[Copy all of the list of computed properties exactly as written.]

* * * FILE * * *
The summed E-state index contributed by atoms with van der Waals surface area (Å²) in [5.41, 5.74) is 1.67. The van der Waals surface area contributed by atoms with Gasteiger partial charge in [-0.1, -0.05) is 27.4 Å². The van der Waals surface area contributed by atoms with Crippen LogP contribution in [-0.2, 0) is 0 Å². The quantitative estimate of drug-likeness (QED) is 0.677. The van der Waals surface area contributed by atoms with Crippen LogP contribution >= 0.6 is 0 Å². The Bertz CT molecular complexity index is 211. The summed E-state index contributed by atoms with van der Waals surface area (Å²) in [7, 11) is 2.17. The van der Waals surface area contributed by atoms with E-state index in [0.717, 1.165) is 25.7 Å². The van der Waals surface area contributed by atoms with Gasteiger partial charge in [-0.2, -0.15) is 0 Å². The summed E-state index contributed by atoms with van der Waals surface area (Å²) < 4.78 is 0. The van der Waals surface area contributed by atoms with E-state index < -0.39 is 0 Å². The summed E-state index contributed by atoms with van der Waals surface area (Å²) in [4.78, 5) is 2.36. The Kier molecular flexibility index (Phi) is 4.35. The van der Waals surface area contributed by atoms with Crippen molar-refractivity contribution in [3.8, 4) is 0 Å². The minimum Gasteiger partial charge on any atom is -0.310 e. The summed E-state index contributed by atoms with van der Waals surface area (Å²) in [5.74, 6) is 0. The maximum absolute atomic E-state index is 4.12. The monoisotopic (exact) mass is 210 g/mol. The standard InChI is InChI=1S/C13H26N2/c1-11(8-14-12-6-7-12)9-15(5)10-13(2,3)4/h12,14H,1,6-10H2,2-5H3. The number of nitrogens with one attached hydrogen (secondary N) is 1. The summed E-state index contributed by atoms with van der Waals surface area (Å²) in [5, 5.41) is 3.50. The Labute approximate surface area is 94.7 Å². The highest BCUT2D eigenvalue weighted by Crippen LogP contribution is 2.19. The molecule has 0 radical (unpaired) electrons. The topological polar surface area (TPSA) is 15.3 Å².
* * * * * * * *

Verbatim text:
The summed E-state index contributed by atoms with van der Waals surface area (Å²) in [5.41, 5.74) is 1.67. The van der Waals surface area contributed by atoms with Gasteiger partial charge in [-0.1, -0.05) is 27.4 Å². The van der Waals surface area contributed by atoms with Crippen LogP contribution in [-0.2, 0) is 0 Å². The quantitative estimate of drug-likeness (QED) is 0.677. The van der Waals surface area contributed by atoms with Crippen LogP contribution >= 0.6 is 0 Å². The Bertz CT molecular complexity index is 211. The summed E-state index contributed by atoms with van der Waals surface area (Å²) in [7, 11) is 2.17. The van der Waals surface area contributed by atoms with E-state index in [0.717, 1.165) is 25.7 Å². The van der Waals surface area contributed by atoms with Gasteiger partial charge in [-0.2, -0.15) is 0 Å². The summed E-state index contributed by atoms with van der Waals surface area (Å²) < 4.78 is 0. The van der Waals surface area contributed by atoms with E-state index < -0.39 is 0 Å². The summed E-state index contributed by atoms with van der Waals surface area (Å²) in [4.78, 5) is 2.36. The Kier molecular flexibility index (Phi) is 4.35. The van der Waals surface area contributed by atoms with Crippen molar-refractivity contribution in [3.8, 4) is 0 Å². The minimum Gasteiger partial charge on any atom is -0.310 e. The summed E-state index contributed by atoms with van der Waals surface area (Å²) in [5.74, 6) is 0. The maximum absolute atomic E-state index is 4.12. The monoisotopic (exact) mass is 210 g/mol. The standard InChI is InChI=1S/C13H26N2/c1-11(8-14-12-6-7-12)9-15(5)10-13(2,3)4/h12,14H,1,6-10H2,2-5H3. The number of nitrogens with one attached hydrogen (secondary N) is 1. The summed E-state index contributed by atoms with van der Waals surface area (Å²) in [5, 5.41) is 3.50. The Labute approximate surface area is 94.7 Å². The highest BCUT2D eigenvalue weighted by Crippen LogP contribution is 2.19. The molecule has 0 radical (unpaired) electrons. The topological polar surface area (TPSA) is 15.3 Å².